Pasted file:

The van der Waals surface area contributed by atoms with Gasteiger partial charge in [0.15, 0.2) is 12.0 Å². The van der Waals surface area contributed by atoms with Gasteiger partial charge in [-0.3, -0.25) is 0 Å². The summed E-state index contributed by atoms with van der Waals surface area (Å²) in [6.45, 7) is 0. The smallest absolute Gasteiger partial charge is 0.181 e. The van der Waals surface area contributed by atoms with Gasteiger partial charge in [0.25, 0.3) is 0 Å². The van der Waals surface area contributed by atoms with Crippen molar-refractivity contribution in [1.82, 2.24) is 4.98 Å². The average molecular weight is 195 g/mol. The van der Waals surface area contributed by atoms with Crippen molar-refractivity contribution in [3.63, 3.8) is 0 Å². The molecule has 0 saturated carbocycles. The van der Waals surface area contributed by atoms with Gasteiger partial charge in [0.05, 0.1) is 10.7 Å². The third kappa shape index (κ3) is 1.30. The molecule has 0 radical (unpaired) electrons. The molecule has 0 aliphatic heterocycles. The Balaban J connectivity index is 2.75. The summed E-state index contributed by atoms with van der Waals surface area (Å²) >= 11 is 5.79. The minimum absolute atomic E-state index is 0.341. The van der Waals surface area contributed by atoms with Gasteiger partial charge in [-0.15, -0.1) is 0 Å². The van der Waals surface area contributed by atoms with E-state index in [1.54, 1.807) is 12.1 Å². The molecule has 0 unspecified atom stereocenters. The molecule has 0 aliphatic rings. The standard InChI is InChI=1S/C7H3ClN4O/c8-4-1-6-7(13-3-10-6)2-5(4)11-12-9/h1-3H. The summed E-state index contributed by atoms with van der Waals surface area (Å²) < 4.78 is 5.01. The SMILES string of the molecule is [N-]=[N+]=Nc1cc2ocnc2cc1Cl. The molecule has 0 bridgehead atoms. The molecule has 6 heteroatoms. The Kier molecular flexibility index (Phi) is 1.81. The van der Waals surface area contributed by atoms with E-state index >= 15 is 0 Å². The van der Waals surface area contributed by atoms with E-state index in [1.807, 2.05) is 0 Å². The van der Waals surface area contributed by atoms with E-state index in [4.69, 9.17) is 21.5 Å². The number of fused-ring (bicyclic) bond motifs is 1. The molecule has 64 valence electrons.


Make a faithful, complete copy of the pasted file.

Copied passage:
The van der Waals surface area contributed by atoms with Gasteiger partial charge in [0.15, 0.2) is 12.0 Å². The van der Waals surface area contributed by atoms with Gasteiger partial charge in [-0.3, -0.25) is 0 Å². The summed E-state index contributed by atoms with van der Waals surface area (Å²) in [6.45, 7) is 0. The smallest absolute Gasteiger partial charge is 0.181 e. The van der Waals surface area contributed by atoms with Gasteiger partial charge in [0.25, 0.3) is 0 Å². The van der Waals surface area contributed by atoms with Crippen molar-refractivity contribution in [1.82, 2.24) is 4.98 Å². The average molecular weight is 195 g/mol. The van der Waals surface area contributed by atoms with Crippen molar-refractivity contribution in [3.63, 3.8) is 0 Å². The molecule has 0 saturated carbocycles. The van der Waals surface area contributed by atoms with Gasteiger partial charge in [0.05, 0.1) is 10.7 Å². The third kappa shape index (κ3) is 1.30. The molecule has 0 radical (unpaired) electrons. The molecule has 0 aliphatic heterocycles. The Balaban J connectivity index is 2.75. The summed E-state index contributed by atoms with van der Waals surface area (Å²) >= 11 is 5.79. The minimum absolute atomic E-state index is 0.341. The van der Waals surface area contributed by atoms with Gasteiger partial charge in [-0.15, -0.1) is 0 Å². The van der Waals surface area contributed by atoms with E-state index in [1.54, 1.807) is 12.1 Å². The molecule has 0 unspecified atom stereocenters. The molecule has 0 aliphatic rings. The standard InChI is InChI=1S/C7H3ClN4O/c8-4-1-6-7(13-3-10-6)2-5(4)11-12-9/h1-3H. The summed E-state index contributed by atoms with van der Waals surface area (Å²) < 4.78 is 5.01. The SMILES string of the molecule is [N-]=[N+]=Nc1cc2ocnc2cc1Cl. The molecule has 0 bridgehead atoms. The molecule has 6 heteroatoms. The Kier molecular flexibility index (Phi) is 1.81. The van der Waals surface area contributed by atoms with E-state index >= 15 is 0 Å². The van der Waals surface area contributed by atoms with E-state index in [1.807, 2.05) is 0 Å². The van der Waals surface area contributed by atoms with E-state index in [4.69, 9.17) is 21.5 Å². The number of fused-ring (bicyclic) bond motifs is 1. The molecule has 64 valence electrons.